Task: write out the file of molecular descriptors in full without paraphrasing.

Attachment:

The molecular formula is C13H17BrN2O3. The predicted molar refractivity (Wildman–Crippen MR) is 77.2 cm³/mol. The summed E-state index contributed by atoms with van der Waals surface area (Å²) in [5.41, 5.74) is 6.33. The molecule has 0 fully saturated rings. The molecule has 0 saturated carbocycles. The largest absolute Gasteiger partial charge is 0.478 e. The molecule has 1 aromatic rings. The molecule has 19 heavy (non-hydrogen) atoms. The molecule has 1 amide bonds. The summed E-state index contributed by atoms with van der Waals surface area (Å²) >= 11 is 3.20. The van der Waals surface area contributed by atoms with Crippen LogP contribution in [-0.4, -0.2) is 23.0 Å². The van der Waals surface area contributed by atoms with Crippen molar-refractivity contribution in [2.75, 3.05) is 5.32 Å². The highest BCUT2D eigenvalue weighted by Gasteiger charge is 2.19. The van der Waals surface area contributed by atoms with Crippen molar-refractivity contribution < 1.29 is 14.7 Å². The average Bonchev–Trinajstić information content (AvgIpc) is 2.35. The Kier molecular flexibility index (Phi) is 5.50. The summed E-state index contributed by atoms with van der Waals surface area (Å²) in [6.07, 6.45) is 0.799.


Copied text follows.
The molecular formula is C13H17BrN2O3. The predicted molar refractivity (Wildman–Crippen MR) is 77.2 cm³/mol. The summed E-state index contributed by atoms with van der Waals surface area (Å²) in [5.41, 5.74) is 6.33. The molecule has 0 fully saturated rings. The molecule has 0 saturated carbocycles. The largest absolute Gasteiger partial charge is 0.478 e. The molecule has 1 aromatic rings. The molecule has 19 heavy (non-hydrogen) atoms. The molecule has 1 amide bonds. The summed E-state index contributed by atoms with van der Waals surface area (Å²) >= 11 is 3.20. The van der Waals surface area contributed by atoms with Crippen LogP contribution in [-0.4, -0.2) is 23.0 Å². The van der Waals surface area contributed by atoms with Crippen molar-refractivity contribution in [2.75, 3.05) is 5.32 Å². The highest BCUT2D eigenvalue weighted by Gasteiger charge is 2.19. The van der Waals surface area contributed by atoms with Crippen molar-refractivity contribution < 1.29 is 14.7 Å². The average Bonchev–Trinajstić information content (AvgIpc) is 2.35. The Kier molecular flexibility index (Phi) is 5.50. The summed E-state index contributed by atoms with van der Waals surface area (Å²) in [6.07, 6.45) is 0.799.